echo ESC[0;1;4;5;7mhigh intensity & underlined & blinking & reverseESC[m

Display5.bat differs from display4.bat only in that it manually turns off
all prior attributes (via attribute # 0) then turns the attributes on (it
also takes longer to write!). One last note... remember to turn off all
attributes before the batch file terminates as these attributes are carried
forward by DOS.

In a manner similar to that shown in the display?.bat examples (this is
where I get lazy) you can alter the foreground and background colors of the
displayed text.


Let it be known that I accept no responsibility for damage or alteration to
any device attached or within any computer system in which the following
mode?.bat files are executed. I say this only because I haven't the
foggiest idea if switching modes with ANSI.SYS commands may damage or alter
some video cards or monitors or both. I simply haven't the resources to
check this out. The resolution and color capability of your display can be
set with ANSI.SYS commands. For example, to set your display to monchrome
and 25 rows by 40 columns (wide) display and echo the text string HELLO in
the middle of the screen (and then return to normal color mode), you could
use the following batch file:


echo off
echo ESC[0h
echo ESC[12;18HHELLO
echo ESC[3h

Note that when an ANSI.SYS mode command is issued, the display blanks...
this is the reason the batch file is paused with the KEY command, otherwise
when the mode is returned to normal color by the last line of the batch file
the display will be blanked, resulting in nothing more than a couple of
display skrinks ("skrink" is a term I use to describe the monitor state
during a mode switch and the high-pitched noise that ensues!). Once again,
other modes may be set in a similar manner with the appropriate code number.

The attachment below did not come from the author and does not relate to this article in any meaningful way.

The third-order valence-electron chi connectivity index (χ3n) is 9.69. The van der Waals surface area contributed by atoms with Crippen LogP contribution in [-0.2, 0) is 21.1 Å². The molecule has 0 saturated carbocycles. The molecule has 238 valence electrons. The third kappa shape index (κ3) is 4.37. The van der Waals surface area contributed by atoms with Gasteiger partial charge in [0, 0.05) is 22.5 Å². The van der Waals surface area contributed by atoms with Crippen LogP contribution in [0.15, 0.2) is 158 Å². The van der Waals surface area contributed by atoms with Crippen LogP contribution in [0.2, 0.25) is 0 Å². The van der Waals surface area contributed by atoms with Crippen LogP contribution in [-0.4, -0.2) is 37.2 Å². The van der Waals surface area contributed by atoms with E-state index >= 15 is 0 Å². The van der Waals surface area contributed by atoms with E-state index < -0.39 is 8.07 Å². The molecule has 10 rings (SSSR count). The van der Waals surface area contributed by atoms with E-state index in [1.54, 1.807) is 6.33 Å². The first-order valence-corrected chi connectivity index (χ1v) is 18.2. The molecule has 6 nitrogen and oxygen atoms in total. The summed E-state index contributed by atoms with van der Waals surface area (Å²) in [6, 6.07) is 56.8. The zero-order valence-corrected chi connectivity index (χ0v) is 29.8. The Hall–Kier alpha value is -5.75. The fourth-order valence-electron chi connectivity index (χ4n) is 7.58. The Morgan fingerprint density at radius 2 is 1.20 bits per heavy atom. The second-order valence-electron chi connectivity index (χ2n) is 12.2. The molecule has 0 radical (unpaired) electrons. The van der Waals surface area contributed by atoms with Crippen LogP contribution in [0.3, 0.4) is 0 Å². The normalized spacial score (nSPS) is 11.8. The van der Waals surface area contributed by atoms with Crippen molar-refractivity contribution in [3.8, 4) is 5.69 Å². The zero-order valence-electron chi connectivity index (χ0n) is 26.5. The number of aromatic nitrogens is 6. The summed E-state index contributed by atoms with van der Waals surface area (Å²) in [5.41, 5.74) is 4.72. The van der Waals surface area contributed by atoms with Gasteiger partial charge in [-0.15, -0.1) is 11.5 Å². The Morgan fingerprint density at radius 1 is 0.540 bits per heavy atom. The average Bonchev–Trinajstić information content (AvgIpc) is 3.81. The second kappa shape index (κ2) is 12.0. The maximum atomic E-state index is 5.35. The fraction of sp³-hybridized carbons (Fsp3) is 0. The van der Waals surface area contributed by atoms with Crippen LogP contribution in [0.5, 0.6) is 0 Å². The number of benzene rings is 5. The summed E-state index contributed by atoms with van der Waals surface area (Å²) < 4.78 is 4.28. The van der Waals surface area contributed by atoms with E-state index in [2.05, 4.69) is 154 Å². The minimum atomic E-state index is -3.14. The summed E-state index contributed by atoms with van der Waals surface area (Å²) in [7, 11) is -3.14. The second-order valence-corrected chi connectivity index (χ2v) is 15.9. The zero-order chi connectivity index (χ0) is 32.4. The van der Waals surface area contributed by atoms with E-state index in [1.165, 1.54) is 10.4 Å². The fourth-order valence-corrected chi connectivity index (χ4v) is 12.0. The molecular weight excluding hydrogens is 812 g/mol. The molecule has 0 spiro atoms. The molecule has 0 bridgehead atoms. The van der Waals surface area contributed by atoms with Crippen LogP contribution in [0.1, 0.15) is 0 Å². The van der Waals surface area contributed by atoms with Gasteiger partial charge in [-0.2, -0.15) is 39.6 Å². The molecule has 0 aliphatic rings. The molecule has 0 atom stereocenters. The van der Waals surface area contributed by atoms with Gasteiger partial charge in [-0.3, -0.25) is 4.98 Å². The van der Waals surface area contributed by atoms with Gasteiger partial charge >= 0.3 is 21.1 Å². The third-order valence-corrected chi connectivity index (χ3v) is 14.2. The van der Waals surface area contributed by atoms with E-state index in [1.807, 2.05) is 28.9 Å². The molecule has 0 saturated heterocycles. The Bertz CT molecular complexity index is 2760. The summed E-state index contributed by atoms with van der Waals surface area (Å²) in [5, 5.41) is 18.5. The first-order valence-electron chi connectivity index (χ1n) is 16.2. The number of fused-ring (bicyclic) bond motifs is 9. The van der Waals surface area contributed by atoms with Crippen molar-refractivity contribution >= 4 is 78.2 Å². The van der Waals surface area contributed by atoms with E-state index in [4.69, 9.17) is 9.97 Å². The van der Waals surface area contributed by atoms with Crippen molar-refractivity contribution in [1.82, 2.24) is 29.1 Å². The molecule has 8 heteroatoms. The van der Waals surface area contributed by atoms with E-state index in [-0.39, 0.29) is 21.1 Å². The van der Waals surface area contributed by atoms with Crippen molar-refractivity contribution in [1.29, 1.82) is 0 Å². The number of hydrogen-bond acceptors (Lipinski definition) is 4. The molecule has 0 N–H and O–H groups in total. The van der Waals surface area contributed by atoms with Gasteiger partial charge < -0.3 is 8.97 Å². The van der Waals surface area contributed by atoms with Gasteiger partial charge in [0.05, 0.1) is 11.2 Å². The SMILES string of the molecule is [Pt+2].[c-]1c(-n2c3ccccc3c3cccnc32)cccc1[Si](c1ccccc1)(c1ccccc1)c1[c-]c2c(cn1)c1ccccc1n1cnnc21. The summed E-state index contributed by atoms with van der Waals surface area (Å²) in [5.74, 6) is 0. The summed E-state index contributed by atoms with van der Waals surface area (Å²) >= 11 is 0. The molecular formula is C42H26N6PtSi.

The redefinition of keys on the keyboard is a relatively simple matter with
ANSI.SYS commands, and although such commands are not as easy to issue as
those of such programs as SUPERKEY, they are almost as powerfull and a lot
cheaper. For example, to redefine the key for the letter "a" to the letter
"b" (heaven only knows why you would want to do this!) you could create the
following batch file:


echo off
echo ESC[97;98p

where 97 is the ASCII DEC code for the character "a" and 98 is the code for
the character "b". OK, now how to get it back to normal?... like this:


echo off
echo ESC[97;97p

To redefine a key that was previously altered, just define it to the value
it was originally. Most people prefer to define keys that are not keys used
frequently... for example the function keys used alone or in combination
with the shift, control or alt keys. Function key codes used alone or in
combination with shift, control or alt, always begin with the number 0
separated from the another two digit number by a semicolon. For example the
ASCII DEC code for F8 is 0;66 and for F2 is 0;60 and for shift-F5 is 0;88.
So to define a shift-F5 as the character string "dir/w", which also happens
to be a valid DOS command, create the following batch file:


echo off
echo ESC[0;88;"dir/w"p

But of course this will only result in the string "dir/w" being placed on
the command line when shift-F5 is keyed in... it would be nicer to include a
carriage return in the redefinition so that when shift-F5 is keyed in, dir/w
is execited immediately. To include a carriage return in the key
redefinition, place the ASCII DEC code for a carriage return (13) in the
ANSI.SYS command, as shown in the example below:


echo off
echo ESC[0;88;"dir/w";13p

Now when shift-F5 is keyed in the command dir/w is executed. Again, to
return shift-F5 to normal, just define it as itself:


echo off
echo ESC[0;88;0;88p

Any character string can be defined to a key, including batch filenames and
names of other executable files. If you call up executable files by key
redefinitions, remember that the executable program may have its own set of
definitions for that particular key or other keys you have redefined. You
can avoid key definition conflicts by chaining the batch file which defines
the keys to other batch files that restore the key(s) to the original
definition before actually executing the wanted program.

**************************** David Creasey...LYNX...134/27...(403) 932-2750